The Lost Library: The Legacy of Vilna’s Strashun Library in the Aftermath of the Holocaust by Dan Rabinowitz
The Strashun Library was among the most important Jewish public institutions in Vilna, and indeed in Eastern Europe, prior to its destruction during World War II. Mattityahu Strashun, descended from a long and distinguished line of rabbis, bequeathed his extensive personal library of 5,753 volumes to the Vilna Jewish community on his death in 1885, with instructions that it remain open to all.
In the summer of 1941, the Nazis came to Vilna, plundered the library, and shipped many of its books to Germany for deposition at a future Institute for Research into the Jewish Question. When the war ended, the recovery effort began. Against all odds, a number of the greatest treasures of the library could be traced.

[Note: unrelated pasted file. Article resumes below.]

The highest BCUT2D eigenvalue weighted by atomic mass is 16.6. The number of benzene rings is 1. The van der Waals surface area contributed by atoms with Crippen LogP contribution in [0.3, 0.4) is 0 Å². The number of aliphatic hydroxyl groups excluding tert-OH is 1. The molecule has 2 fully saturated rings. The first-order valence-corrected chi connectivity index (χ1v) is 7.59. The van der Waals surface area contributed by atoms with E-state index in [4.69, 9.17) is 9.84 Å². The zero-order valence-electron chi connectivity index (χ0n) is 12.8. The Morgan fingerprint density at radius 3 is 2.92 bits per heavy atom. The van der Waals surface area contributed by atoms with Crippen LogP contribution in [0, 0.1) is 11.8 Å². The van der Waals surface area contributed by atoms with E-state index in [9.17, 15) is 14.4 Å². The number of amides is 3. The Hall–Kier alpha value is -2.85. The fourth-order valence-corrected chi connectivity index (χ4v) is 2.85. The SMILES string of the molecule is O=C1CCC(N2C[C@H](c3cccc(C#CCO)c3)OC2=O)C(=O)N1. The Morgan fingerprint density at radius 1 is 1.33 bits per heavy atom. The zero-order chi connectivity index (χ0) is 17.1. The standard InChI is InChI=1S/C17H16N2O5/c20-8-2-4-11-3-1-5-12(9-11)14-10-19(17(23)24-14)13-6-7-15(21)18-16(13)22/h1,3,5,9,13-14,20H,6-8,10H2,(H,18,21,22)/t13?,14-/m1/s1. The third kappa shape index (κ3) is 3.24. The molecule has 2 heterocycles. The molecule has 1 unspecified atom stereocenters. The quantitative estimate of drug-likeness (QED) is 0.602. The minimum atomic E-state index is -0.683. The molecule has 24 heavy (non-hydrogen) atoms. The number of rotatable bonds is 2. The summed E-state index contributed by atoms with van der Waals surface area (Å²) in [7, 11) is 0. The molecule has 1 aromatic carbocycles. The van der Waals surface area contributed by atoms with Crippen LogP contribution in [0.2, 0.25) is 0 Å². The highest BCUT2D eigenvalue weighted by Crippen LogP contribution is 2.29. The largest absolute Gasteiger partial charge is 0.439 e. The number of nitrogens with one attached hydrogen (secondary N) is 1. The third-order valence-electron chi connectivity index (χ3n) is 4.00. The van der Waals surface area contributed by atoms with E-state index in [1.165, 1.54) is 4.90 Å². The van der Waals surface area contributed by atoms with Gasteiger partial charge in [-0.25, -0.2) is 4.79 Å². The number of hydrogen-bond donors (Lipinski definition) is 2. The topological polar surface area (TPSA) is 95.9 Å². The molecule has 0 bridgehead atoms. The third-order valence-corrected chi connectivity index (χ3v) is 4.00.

However, owing to its diverse holdings and its many prewar patrons, a custody battle erupted over the remaining holdings. Who should be heir to the Strashun Library? This book tells the story of the Strashun Library from its creation through the contentious battle for ownership following the war until present day. Pursuant to a settlement in 1958, the remnants of the greatest prewar library in Europe were split between two major institutions: the secular YIVO in the United States and the rabbinic library of Hechal Shlomo in Israel, a compromise that struck at the heart of the library’s original unifying mission.